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Nanoparticles Light Up Deep-Tissue Cancers

Researchers have engineered nanoparticles that light up to reveal disease biomarkers found in deep tissue. The technology opens up a new avenue in minimally invasive disease diagnosis.

“Specially designed nanoparticles can be placed in biological samples or injected into specific sites of the body and then ‘excited’ by introduced light such as that from a laser or an optical fibre,” says research author Dr Yiqing Lu of the ARC Centre of Excellence for Nanoscale BioPhotonics. “Disease biomarkers targeted by these nanoparticles then reveal themselves by emitting their own specific wavelength signatures, which are able to be identified and imaged.”

However, so far only a single disease biomarker at a time could be distinguished and quantified in the body using this type of detection technique. “The tissue environment is extremely complex – full of light-absorbing and -scattering elements such as blood, muscle and cartilage,” Lu explains. “And introducing multiple nanoparticles to a site, operating at multiple wavelengths to detect multiple biomarkers, produces too much interference. It makes it extremely difficult to determine accurately if a range of disease biomarkers are present.”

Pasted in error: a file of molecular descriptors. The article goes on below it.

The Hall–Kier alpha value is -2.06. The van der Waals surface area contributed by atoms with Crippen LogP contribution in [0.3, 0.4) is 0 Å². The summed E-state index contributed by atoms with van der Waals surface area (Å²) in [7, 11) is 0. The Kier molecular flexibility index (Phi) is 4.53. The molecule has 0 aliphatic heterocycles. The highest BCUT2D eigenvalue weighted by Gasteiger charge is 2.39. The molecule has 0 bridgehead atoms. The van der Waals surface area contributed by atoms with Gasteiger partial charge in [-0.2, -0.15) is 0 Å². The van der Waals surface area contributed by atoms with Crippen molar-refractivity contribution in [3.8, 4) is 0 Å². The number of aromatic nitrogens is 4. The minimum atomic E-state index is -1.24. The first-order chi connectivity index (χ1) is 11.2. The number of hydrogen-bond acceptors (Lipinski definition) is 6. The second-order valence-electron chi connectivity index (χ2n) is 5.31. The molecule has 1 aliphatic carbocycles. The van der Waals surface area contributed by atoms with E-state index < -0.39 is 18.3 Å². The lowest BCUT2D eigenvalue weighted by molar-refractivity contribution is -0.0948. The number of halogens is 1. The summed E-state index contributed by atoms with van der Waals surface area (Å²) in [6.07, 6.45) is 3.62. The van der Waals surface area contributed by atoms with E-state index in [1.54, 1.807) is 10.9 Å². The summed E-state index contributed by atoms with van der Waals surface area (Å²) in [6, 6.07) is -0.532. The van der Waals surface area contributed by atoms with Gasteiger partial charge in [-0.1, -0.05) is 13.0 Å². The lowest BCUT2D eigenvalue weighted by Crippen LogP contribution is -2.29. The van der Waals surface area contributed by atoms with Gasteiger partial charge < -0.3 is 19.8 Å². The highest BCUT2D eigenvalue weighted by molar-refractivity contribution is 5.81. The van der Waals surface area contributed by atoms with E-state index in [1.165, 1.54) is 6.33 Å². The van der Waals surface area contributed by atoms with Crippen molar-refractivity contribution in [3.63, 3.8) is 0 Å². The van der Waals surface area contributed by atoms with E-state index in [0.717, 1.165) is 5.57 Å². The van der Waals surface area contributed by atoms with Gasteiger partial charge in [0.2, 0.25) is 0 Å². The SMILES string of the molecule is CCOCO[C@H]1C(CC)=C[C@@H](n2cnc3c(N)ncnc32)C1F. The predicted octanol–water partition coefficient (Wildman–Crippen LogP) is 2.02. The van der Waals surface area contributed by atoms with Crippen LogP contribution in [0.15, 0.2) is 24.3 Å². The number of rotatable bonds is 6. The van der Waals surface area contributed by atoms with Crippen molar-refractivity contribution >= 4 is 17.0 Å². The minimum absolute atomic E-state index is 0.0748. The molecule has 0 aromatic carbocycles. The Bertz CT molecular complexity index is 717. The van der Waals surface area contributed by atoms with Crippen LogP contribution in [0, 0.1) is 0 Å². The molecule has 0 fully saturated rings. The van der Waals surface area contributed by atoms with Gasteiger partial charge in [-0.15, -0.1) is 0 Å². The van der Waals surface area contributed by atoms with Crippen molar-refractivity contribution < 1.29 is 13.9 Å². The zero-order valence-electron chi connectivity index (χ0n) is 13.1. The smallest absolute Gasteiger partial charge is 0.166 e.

Lu’s research team has addressed this issue by engineering nanoparticles that emit light at the same frequency but can be coded to emit light for set periods of time, from microseconds to milliseconds. “It is the duration of the light emission, and the biomarker reaction to this timed amount of light, that produces a clearly identifiable molecular signature,” he says.

“Multiple disease biomarkers can be clearly identified and imaged based on this approach as there are no overlapping wavelengths interfering with the reading. This enables high-contrast optical biomedical imaging that can detect multiple disease biomarkers all at the one time.”

Already the technique, which has been published in Nature Nanotechnology (https://goo.gl/Bqs5Ff), has detected different forms of breast cancer tumours in mice.